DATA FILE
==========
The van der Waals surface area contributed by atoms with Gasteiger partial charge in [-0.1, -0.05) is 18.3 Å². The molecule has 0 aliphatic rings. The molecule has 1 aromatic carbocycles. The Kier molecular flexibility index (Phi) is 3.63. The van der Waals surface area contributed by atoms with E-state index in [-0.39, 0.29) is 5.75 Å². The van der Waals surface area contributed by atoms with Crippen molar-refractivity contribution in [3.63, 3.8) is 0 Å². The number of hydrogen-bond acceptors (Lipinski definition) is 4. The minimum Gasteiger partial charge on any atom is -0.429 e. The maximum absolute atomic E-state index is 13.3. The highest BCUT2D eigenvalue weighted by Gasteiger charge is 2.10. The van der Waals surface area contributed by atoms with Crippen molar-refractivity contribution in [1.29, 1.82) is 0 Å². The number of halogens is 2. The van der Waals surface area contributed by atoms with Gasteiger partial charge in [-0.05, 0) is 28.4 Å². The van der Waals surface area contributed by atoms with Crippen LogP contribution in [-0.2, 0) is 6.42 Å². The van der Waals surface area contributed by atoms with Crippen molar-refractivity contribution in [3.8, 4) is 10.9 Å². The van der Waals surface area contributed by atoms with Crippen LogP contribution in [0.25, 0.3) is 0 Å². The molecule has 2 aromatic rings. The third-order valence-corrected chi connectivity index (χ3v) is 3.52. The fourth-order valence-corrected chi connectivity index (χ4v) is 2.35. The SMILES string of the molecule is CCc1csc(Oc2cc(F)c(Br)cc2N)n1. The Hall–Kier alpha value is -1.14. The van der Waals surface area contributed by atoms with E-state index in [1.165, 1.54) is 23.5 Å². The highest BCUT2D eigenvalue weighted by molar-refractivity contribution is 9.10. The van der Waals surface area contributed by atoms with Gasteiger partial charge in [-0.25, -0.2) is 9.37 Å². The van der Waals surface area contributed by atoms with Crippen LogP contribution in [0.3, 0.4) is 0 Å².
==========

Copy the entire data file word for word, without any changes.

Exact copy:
The van der Waals surface area contributed by atoms with Gasteiger partial charge in [-0.1, -0.05) is 18.3 Å². The molecule has 0 aliphatic rings. The molecule has 1 aromatic carbocycles. The Kier molecular flexibility index (Phi) is 3.63. The van der Waals surface area contributed by atoms with E-state index in [-0.39, 0.29) is 5.75 Å². The van der Waals surface area contributed by atoms with Crippen molar-refractivity contribution in [3.63, 3.8) is 0 Å². The number of hydrogen-bond acceptors (Lipinski definition) is 4. The minimum Gasteiger partial charge on any atom is -0.429 e. The maximum absolute atomic E-state index is 13.3. The highest BCUT2D eigenvalue weighted by Gasteiger charge is 2.10. The van der Waals surface area contributed by atoms with Crippen molar-refractivity contribution in [1.29, 1.82) is 0 Å². The number of halogens is 2. The van der Waals surface area contributed by atoms with Gasteiger partial charge in [-0.05, 0) is 28.4 Å². The van der Waals surface area contributed by atoms with Crippen LogP contribution in [-0.2, 0) is 6.42 Å². The van der Waals surface area contributed by atoms with Crippen molar-refractivity contribution in [3.8, 4) is 10.9 Å². The van der Waals surface area contributed by atoms with Crippen LogP contribution in [0.25, 0.3) is 0 Å². The molecule has 2 aromatic rings. The third-order valence-corrected chi connectivity index (χ3v) is 3.52. The fourth-order valence-corrected chi connectivity index (χ4v) is 2.35. The SMILES string of the molecule is CCc1csc(Oc2cc(F)c(Br)cc2N)n1. The Hall–Kier alpha value is -1.14. The van der Waals surface area contributed by atoms with E-state index in [1.165, 1.54) is 23.5 Å². The highest BCUT2D eigenvalue weighted by molar-refractivity contribution is 9.10. The van der Waals surface area contributed by atoms with Gasteiger partial charge in [-0.25, -0.2) is 9.37 Å². The van der Waals surface area contributed by atoms with Crippen LogP contribution in [0.3, 0.4) is 0 Å².